David Bartlett Molak, 16, took his own life Jan. 4, 2016 because he was being tortured on social media.
The Alamo Heights High School student from San Antonio was being bullied over his physical appearance, according to a San Antonio Express-News report.
Because it’s important for Texas laws to keep pace with evolving technology, Gov. Greg Abbott is to sign Senate Bill 179, also known as David’s Law, on June 9.
The anti-cyber bullying law went into effect Sept. 1 and during Monday’s Corpus Christi Independent School District meeting, the board approved some changes to adhere to the new law.
Trustees approved the district’s new local policy regarding bullying, which can be found on their incident reporting website.
Some highlights of the law include that districts are required to redefine the term “bullying” in their policies to allow a one-time incident to be described as such, instead of a pattern; the parents of the bullying victim and bully are to be notified of an incident within three days of it taking place; off-campus incidents may be investigated if they affect the school environment; disciplinary alternative education is an option for a student’s more serious behavior such as encouraging a bullying victim to commit suicide; cyberbullying can result in misdemeanor charges about the aggressor.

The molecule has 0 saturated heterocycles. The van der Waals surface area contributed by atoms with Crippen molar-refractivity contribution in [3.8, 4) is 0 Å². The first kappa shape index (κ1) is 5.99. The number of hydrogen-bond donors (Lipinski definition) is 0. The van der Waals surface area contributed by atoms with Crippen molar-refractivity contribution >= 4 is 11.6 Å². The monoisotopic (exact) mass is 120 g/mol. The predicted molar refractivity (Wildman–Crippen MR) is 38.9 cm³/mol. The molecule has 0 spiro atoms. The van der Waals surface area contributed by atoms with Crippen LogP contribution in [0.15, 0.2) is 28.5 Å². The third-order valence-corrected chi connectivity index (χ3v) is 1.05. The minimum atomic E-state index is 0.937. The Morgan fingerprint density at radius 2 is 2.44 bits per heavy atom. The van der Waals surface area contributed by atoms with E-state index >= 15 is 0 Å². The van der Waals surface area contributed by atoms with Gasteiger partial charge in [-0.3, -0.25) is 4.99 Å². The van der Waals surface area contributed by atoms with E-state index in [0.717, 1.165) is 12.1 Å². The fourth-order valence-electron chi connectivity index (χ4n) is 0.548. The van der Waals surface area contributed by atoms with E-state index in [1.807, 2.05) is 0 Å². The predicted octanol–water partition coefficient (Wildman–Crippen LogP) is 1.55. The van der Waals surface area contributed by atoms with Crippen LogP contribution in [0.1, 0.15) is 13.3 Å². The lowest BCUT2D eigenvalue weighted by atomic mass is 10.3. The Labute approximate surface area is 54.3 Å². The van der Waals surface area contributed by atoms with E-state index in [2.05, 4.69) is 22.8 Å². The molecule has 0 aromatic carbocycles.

The law also requires school districts in Texas to include cyberbullying in their district policy.
Parents should be aware of some major changes to the practices and the district’s online reporting system, said Orlando Salazar, CCISD’s director for student support services.
Parents will be notified via a paper letter or contacted by a campus administrator within three days of an incident being reported to the district, Salazar said.
A safety statement that encourages the person submitting the report to call to 911 in case of an emergency was added to the page; a statement about the district’s stance on bullying and student safety was added to the page; the links to the district’s current policies were added to the page and a disclaimer reminding parents the online reporting system is not the only means for reporting an incident to the school was also added to the page, Salazar said.
“Parents need to understand there is a system in place that is anonymous,” Salazar said. “They are not alone and we are here to help when children report bullying.”
“We just need to be aware that a lot of our children are going through a lot … not just academically, but socially. If they come home and the report things that are happening please let us know.”